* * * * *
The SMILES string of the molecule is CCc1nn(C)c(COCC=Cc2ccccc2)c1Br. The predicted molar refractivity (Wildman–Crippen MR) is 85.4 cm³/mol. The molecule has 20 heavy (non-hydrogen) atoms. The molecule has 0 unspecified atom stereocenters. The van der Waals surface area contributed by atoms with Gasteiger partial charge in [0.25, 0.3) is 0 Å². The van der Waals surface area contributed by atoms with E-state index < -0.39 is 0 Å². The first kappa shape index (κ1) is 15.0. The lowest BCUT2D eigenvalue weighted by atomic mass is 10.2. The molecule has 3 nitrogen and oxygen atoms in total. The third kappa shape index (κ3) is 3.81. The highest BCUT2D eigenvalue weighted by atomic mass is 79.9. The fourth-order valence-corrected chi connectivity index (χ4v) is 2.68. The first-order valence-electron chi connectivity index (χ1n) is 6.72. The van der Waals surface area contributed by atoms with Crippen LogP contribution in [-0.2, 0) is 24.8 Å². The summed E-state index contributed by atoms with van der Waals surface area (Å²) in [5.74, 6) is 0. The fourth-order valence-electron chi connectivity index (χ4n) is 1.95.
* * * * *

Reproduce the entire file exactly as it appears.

The SMILES string of the molecule is CCc1nn(C)c(COCC=Cc2ccccc2)c1Br. The predicted molar refractivity (Wildman–Crippen MR) is 85.4 cm³/mol. The molecule has 20 heavy (non-hydrogen) atoms. The molecule has 0 unspecified atom stereocenters. The van der Waals surface area contributed by atoms with Gasteiger partial charge in [0.25, 0.3) is 0 Å². The van der Waals surface area contributed by atoms with E-state index < -0.39 is 0 Å². The first kappa shape index (κ1) is 15.0. The lowest BCUT2D eigenvalue weighted by atomic mass is 10.2. The molecule has 3 nitrogen and oxygen atoms in total. The third kappa shape index (κ3) is 3.81. The highest BCUT2D eigenvalue weighted by atomic mass is 79.9. The fourth-order valence-corrected chi connectivity index (χ4v) is 2.68. The first-order valence-electron chi connectivity index (χ1n) is 6.72. The van der Waals surface area contributed by atoms with Crippen LogP contribution in [-0.2, 0) is 24.8 Å². The summed E-state index contributed by atoms with van der Waals surface area (Å²) in [5.74, 6) is 0. The fourth-order valence-electron chi connectivity index (χ4n) is 1.95.